When I set out to write Therapeutic Misadventures, it was to capture the letters and journals I had lugged around with me for the past thirty years. I just wanted everything in a digital format, you know, in case of fire? I also wanted to honor a promise I made to my mother that someday I would put it all into a book. She was a great fan of the author Doris Kearns Goodwin and her epic historical biographies. There is no comparison, but I think she would be pleased with my result.
In the beginning, my goal was nothing more than to capture it all for my daughters. As the work progressed and I read books like “Eat Pray Love,” I began to visualize my work as an actual book I could hold in my hand, put on a shelf, leave on the bedside table. I became immersed in the manufacturing aspect of how you “make” a book. Pouring over my favorite tomes, I studied where the chapter breaks happen and what fonts were used. I struggled with positioning of page numbers and alignment of text. It was all fascinating and I am pleased because all the choices were mine.
It never occurred to me that I would feel so emotionally naked when the story went out to the world. I didn’t leave anything out. I didn’t tone any emotions down from what I had written years ago when it was all happening. I left all the names, dates and places just as they were.
When someone comments they are reading it or they request a copy, my mind reviews different events in the story and superimposes what that person might think of me when they read it. This all based loosely on my impression of the reader and our relationship. Will they judge me for my indiscretions? Will they be bothered by some of the violence? Will they see a part of me I have kept hidden?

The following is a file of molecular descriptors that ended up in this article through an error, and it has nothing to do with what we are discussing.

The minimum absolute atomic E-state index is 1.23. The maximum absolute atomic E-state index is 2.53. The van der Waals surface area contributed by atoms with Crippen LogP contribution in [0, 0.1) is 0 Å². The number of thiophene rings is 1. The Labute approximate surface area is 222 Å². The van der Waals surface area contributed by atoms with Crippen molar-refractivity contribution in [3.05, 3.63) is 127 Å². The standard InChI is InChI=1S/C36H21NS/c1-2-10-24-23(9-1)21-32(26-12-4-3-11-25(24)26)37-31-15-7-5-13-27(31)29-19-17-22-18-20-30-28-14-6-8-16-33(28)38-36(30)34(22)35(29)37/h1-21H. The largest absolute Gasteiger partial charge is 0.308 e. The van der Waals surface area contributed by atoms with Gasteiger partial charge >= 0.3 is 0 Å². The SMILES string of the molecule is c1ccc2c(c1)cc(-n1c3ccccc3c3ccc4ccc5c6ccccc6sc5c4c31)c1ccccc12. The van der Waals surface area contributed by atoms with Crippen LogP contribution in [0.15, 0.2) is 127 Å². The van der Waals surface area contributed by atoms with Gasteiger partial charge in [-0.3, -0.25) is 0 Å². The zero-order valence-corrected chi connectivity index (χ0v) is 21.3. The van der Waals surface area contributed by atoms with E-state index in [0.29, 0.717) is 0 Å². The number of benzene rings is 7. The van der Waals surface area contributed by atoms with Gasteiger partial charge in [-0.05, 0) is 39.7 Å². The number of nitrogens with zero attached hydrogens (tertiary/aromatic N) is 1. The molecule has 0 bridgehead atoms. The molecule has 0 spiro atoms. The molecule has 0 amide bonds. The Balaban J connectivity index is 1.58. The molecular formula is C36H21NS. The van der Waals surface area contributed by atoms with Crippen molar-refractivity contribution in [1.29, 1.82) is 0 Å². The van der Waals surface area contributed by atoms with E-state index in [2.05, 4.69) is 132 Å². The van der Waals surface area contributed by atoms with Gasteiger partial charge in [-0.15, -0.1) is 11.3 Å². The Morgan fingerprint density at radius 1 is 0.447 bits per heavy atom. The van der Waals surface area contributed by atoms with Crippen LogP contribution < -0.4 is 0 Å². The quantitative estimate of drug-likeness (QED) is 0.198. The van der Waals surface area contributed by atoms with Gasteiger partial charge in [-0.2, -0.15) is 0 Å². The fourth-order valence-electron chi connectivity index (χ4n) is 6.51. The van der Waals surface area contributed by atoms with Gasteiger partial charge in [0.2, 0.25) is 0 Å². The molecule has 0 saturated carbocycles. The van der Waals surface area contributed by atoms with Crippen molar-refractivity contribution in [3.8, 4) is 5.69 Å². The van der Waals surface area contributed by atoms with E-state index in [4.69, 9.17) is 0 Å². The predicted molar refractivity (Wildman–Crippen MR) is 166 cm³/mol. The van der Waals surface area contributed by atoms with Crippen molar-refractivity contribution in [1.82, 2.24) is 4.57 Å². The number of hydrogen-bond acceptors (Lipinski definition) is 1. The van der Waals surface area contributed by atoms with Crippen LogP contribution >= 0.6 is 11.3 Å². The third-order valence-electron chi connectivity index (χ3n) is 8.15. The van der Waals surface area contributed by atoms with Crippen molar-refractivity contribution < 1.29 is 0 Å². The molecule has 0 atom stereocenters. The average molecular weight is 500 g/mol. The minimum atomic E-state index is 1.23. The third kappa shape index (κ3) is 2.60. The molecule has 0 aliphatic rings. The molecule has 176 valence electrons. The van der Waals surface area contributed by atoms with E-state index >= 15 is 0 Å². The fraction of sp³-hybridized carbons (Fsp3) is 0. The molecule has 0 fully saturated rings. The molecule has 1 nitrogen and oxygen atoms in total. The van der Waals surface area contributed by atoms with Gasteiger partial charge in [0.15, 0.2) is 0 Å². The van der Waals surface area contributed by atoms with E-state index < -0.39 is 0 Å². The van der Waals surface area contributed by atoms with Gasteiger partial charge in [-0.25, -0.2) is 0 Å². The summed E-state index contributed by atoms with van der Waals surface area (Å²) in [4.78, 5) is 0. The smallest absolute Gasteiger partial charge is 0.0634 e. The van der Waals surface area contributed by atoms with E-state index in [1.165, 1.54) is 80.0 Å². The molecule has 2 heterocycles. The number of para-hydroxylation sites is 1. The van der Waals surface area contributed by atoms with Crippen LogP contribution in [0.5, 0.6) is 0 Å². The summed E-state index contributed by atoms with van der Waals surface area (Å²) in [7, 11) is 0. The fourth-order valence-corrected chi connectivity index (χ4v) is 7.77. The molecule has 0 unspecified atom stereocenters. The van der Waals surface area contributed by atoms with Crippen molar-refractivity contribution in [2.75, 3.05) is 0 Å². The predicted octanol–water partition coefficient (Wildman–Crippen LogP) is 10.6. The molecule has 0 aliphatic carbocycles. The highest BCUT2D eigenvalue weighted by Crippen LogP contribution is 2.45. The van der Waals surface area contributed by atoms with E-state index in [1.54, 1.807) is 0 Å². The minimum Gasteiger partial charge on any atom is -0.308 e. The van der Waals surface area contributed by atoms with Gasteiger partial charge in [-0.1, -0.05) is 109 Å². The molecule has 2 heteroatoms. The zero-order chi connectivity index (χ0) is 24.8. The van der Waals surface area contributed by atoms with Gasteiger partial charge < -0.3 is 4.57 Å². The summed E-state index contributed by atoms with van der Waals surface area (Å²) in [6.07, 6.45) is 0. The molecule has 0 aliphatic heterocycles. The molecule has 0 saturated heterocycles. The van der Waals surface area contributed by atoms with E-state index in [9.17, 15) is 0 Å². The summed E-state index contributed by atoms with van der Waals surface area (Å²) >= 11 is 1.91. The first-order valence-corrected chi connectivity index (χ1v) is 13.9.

The second group I worry about are people I am not particularly fond of. Yes, we all have a few and though I wouldn’t go as far as calling them enemies, they are folks I have no wish to share my deepest secrets with. No hope for it, if they want to read it and judge me harshly, I will hold my head just a little higher knowing I have told my truth.
Strangers are so much easier to deal with. We have no foundation; I am building a relationship on bare ground with them. Whatever our relationship becomes, post-reading will depend on synergy with my story. I expect to meet a few kindred spirits and many critics.
I was taught when doing public speaking, to pick one or two people from the audience, look them in the eyes and address them directly, then scan the group and imagine everyone else naked. I pretend we share an inside joke. Feeling like the naked person before my friends is a tough turn of events for me and one I have worked through.